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Tale of two Misses

Whether it's about finding more time for your own children or winding down to retirement, part-time working is here to stay. Biddy Passmore reports

When Archie Jacklin, 7, goes into school on Mondays and Tuesdays, he is greeted by a curly-haired teacher with unconventional clothes and a friendly smile who has just got off her bike. On Wednesdays, Thursdays and Fridays, he finds a smarter, more executive-looking figure, wearing pearls. She has travelled to school in a posh car. Together, these two apparently quite different women constitute his classroom teacher.

Does Archie mind having two teachers rather than one? No, says his mother Cecile. He's just as keen to go to school on Monday as he is on Wednesday. "He runs into school in the morning and runs out again at the end of the day with a smile on his face," she says. "The two teachers get on well and there's no conflict or contradiction in the way they approach things. And Archie's hypersensitive - he would notice."

Archie is not the only member of the family to have more than one classroom teacher. Esther, his younger sister who is in reception, has one teacher four days a week and another on Fridays.

Caldecote, a fast-growing primary in rural Cambridgeshire, is unusually rich in class-sharing teachers, But the experience of Archie and Esther is becoming more common by the day, as more primary teachers opt to go part- time.

The figure has nearly doubled in the past 10 years, from 14,800 to 26,400 in England alone. And the right of employees with young children to request flexible working, introduced in 2003, has accelerated the trend. Of course, not all part-time primary teachers are mothers of young children and by no means all are sharing a class. As Mick Brookes, general secretary of the National Association of Head Teachers, points out, part- timers can be given the discrete job of covering for other teachers' planning, preparation and assessment time.

Or one member of staff can teach core subjects in the morning, with another taking on foundation subjects such as sport and humanities in the afternoon, avoiding the need for an overlap. This was the case in Sherwood Junior in Nottingham, his old school.

Then there are the older ones who want to share either a class or a headship towards the end of their career. "The energy needed to stay on top of a class of 30 children does tend to ebb in one's fifties," says Mick Brookes.

But, more often than not, it's the birth of a teacher's first child that will prompt them to pursue the part-time option, so that they can balance time spent looking after other people's children with time spent caring for their own.

Heads are now legally obliged to consider requests from staff to work on a flexible basis where they have a child under six or a disabled child under 18, and can only refuse for a good reason. But some are keener than others to allow primary teachers to share a class.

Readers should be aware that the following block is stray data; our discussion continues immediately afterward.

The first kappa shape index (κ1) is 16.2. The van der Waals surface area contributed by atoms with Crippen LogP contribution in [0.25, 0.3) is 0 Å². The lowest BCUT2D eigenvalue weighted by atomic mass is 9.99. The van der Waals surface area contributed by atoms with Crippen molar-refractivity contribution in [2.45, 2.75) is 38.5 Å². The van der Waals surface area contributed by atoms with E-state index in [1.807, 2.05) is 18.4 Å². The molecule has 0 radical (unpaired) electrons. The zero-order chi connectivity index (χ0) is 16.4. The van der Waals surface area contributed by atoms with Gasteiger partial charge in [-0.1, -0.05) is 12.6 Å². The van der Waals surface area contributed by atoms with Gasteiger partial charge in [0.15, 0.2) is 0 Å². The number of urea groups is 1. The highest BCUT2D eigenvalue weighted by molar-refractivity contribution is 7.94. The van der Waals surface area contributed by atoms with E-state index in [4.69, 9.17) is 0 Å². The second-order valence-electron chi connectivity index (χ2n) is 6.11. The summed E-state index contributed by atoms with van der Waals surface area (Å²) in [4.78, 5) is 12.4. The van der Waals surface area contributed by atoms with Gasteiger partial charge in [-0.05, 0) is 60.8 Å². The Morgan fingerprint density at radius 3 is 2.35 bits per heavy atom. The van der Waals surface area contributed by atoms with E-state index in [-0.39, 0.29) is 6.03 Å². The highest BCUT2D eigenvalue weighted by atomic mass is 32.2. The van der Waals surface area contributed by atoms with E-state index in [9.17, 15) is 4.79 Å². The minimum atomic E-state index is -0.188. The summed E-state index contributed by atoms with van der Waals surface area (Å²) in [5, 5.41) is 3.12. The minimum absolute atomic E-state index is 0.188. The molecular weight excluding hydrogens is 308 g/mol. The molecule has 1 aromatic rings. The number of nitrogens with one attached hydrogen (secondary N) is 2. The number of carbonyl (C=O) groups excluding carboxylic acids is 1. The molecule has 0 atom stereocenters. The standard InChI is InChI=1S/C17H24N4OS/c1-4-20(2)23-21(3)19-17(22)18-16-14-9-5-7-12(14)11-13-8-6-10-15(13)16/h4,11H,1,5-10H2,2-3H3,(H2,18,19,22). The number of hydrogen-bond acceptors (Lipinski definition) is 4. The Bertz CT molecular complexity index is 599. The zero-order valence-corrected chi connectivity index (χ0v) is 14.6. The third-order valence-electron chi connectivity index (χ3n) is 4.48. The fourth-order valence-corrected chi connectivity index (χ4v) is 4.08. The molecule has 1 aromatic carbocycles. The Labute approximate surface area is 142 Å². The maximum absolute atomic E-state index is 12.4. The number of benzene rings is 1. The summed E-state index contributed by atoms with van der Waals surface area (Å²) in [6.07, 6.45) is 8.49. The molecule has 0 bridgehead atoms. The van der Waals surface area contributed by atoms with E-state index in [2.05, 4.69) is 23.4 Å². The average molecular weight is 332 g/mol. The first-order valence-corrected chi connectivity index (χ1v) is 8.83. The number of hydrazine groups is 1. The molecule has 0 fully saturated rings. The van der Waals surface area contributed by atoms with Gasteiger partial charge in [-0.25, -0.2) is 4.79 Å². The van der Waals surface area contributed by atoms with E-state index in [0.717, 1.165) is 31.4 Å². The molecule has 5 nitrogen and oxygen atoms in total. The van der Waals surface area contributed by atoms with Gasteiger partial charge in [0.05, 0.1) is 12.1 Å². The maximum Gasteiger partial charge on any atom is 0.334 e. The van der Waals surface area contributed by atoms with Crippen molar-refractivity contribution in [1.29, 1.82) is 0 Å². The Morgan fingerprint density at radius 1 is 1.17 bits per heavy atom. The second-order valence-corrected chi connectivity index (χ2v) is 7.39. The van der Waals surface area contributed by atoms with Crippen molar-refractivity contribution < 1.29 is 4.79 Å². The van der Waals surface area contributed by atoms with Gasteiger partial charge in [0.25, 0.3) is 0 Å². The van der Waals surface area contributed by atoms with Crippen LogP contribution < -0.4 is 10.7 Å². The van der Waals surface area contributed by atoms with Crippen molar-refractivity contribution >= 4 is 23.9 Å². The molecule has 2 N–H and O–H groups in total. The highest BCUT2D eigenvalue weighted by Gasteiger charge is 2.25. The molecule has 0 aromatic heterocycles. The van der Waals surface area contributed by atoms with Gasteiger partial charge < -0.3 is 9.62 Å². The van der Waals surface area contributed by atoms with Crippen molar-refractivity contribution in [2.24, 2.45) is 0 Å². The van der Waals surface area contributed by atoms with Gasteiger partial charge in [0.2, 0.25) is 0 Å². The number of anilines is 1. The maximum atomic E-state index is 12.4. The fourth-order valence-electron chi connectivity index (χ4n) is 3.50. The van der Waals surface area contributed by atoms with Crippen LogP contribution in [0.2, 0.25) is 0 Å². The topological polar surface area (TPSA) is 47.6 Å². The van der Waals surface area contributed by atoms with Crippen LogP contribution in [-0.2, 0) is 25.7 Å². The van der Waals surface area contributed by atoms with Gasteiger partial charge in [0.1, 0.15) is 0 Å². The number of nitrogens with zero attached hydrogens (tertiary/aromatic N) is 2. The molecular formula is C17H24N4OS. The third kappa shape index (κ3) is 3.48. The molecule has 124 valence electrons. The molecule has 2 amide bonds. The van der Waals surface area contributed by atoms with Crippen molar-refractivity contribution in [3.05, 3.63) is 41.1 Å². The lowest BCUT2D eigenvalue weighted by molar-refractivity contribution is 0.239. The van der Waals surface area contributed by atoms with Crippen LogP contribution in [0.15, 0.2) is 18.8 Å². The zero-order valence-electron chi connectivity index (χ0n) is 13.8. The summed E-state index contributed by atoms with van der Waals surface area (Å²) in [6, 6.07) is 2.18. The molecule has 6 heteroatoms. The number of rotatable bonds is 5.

As Mick Brookes says, two part-time teachers sharing a class can be more expensive than one full-time teacher because they should ideally have an "overlap", when they can catch up and attend parent and staff meetings.

Some primary heads are reluctant to let part-timers share a class, either because they consider it unfair to pupils or because they say parents dislike it.

But several heads with successful class-sharing arrangements told The TES Magazine that, while the idea had been greeted with parental suspicion, this had crumbled when children had adapted quite happily.

However, Margaret Morrissey, press officer of the National Confederation of Parent Teacher Associations (NCPTA), sounded a note of caution. "There will always be cases where it works superbly," she says. "However, job- sharing can be difficult.

"Last year, at a primary school here in Dorset, there was one Year 4 teacher who was absolutely excellent and another who was just OK. Nobody complained because she was a lovely person, but the children got bored and missed out, just before transfer to middle school.

"Class sharing needs to be tightly monitored by senior management, who should discuss with the parents whether it's working and check how it's affecting the children. I understand it can't always be avoided but, ideally, if it doesn't have to happen in primaries, it shouldn't."

She says that expecting children as young as five to get used to two teachers was "a big ask". (Higher up the school, some variety is recognised as good preparation for secondary school.)

Claire Patton, head of Maybury Primary School in a deprived part of Hull, says the disruption caused by teachers in a stable staffroom sharing a class was nothing compared to that caused by frequently changing supply teachers in former years.

But some heads who are strongly in favour of part-time primary teachers, and even support teachers sharing a class, are against formal job-sharing arrangements.

John Peck, a part-time head of the 400-pupil Peafield Lane Primary in Mansfield, Nottinghamshire, says that job-share contracts tie up teachers and posts in an inflexible way.

"The problem is, you're often stuck with it," he says. "If one party leaves, you can only advertise half a vacancy. That almost always precludes an NQT. You may get only one or two applicants, invariably from someone at the top of the scale."